Top-level, accredited cardiac care takes many caring professionals

Early Heart Attack Care (EHAC) education teaches the signs and symptoms of a heart attack to react fast and save a life. When these symptoms start, they can be mild or come and go but over time, the symptoms and pain increase until the victim collapses. Pay attention to the signs early and call 9-1-1.

As heart attacks are the leading cause of death in the United States, with 600,000 people dying annually of heart disease, HSHS St. Elizabeth’s Hospital is educating surrounding communities on the importance of cardiac care. 

In 2004, St. Elizabeth’s Hospital became the first hospital in the St. Louis metropolitan area to be designated as an accredited Chest Pain Center. This accreditation attests that St. Elizabeth’s meets strict criteria for recognizing and treating patients who come to the emergency room with possible heart attack symptoms.

Colleen Albrecht, BSN, RN, CEN, CCCC, Chest Pain Coordinator for St. Elizabeth’s Hospital, said that hospital cardiovascular service leaders felt it was important to move forward with accreditation so that patients with cardiac events were afforded a higher standard of care.

As Chest Pain Coordinator, Albrecht looks over hospital processes and patient care — from a low risk patient with chest pain up to the most critical patients with heart attacks. 

“I’m watching those processes and making sure things are done according to the things we have outlined. We have standardized our order sets and approaches to each of those patient populations, so I review and make sure those processes are being followed by colleagues from the Emergency Department all the way up to the Intensive Care Unit (ICU), Cath lab and cardiac rehab when a patient leaves,” Albrecht said. 

Cardiac care is something that St. Elizabeth’s colleagues “take pride in,” according to Albrecht. “We are known for our excellent cardiac care and it’s something that we all feel passionate about.”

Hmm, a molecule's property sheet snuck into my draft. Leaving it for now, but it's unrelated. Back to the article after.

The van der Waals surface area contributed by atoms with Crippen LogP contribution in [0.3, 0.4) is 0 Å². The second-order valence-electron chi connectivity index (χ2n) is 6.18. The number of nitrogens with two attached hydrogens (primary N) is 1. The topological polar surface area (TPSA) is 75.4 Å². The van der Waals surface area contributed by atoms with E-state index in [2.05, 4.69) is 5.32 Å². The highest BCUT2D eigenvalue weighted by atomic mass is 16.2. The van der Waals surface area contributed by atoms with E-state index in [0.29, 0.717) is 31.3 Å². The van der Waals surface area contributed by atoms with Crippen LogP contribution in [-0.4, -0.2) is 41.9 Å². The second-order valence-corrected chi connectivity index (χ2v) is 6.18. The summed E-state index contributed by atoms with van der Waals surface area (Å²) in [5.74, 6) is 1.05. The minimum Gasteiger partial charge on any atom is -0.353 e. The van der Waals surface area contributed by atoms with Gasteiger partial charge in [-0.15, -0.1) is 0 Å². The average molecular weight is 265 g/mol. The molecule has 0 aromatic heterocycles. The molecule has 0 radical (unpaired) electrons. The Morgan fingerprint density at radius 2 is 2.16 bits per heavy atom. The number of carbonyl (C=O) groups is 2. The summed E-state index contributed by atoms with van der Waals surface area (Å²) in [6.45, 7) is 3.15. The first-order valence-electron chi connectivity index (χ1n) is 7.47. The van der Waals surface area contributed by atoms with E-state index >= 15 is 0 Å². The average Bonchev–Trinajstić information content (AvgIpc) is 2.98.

Albrecht said that accreditation touches many areas of the hospital’s care. The hospital proudly partners with nationally recognized providers from Prairie Heart and Vascular Institute who continue to develop advanced clinical programs and procedures. There is also many external partnerships outside the walls of the hospital that contribute to the award-winning heart care at St. Elizabeth’s. 

“One of the important pieces is that we are interacting with EMS agencies and keeping a good relationship with EMS,” she said. “Being chest pain accredited helps us to look past our own hospital and work with people in the community.”

Often times, colleagues from St. Elizabeth’s provide education within the O’Fallon community about signs and symptoms of heart attacks. 

Early Heart Attack Care (or EHAC) education asks you to learn the signs and symptoms of a heart attack so you can become an active bystander to save a life – even if it’s yours.

According to the Society of Chest Pain Centers, some heart attacks are sudden and intense. But most start slowly, with mild pain or discomfort. 

• Uncomfortable pressure, squeezing, fullness or pain in the center of your chest. It lasts more than a few minutes, or goes away and comes back. 

• Pain or discomfort in one or both arms, your back, neck, jaw or stomach. 

• Shortness of breath with or without chest discomfort. 

• Other signs such as breaking out in a cold sweat, nausea or light-headedness. 

Albrecht said that women’s symptoms can be much more subtle and that often women describe their main symptom as fatigue. 

• Shortness of breath. May occur with or without chest discomfort. 

• Nausea and light-headedness

• Flu-like symptoms, including chills and cold sweats 

“We’re asking people to pay attention to those signs and symptoms and react to them, call their physician, go to the ER,” Albrecht said. “Even if the symptoms are vague and intermittent.”

Albrecht said the affects of the hospital’s chest pain accreditation are felt far away from the hospital. 

“We participate in a program through Prairie Heart, which is called the Stat Heart Program,” she said. “It allows us to offer the same services to surrounding communities where there are not Cath labs and Cardiologists ready to help in case of a heart attack, which allows those patients to be moved here very quickly. They are offered the same level of care as a patient who is right here in O’Fallon.”

In the summer of 2018, St. Elizabeth’s Hospital, as member of the Prairie Chest Pain Network, received the Mission: Lifeline Bronze Plus Receiving Quality Achievement Award for implementing specific quality improvement measures outlined by the American Heart Association for the treatment of patients who suffer severe heart attacks.

“That is a really great award because it shows our compliance with all of the measures that American Heart Association is tracking,” Albrecht said. “It shows we are successful in providing great quality care to patients who are experiencing heart attacks, whether they were brought from another community hospital or came through our Emergency doors.”

Albrecht said that the award is due in large part because of the collaborative effort with local EMS agencies and clinical teams across the hospital. 

“As we approach Heart Month in February, we are excited about opportunities to partner with the community, doing heart attack awareness and showcasing physicians and what they have to offer,” Albrecht said. “We have many services now that we didn’t have previously. We have great structural heart programs going on and a lot of innovative things happening.”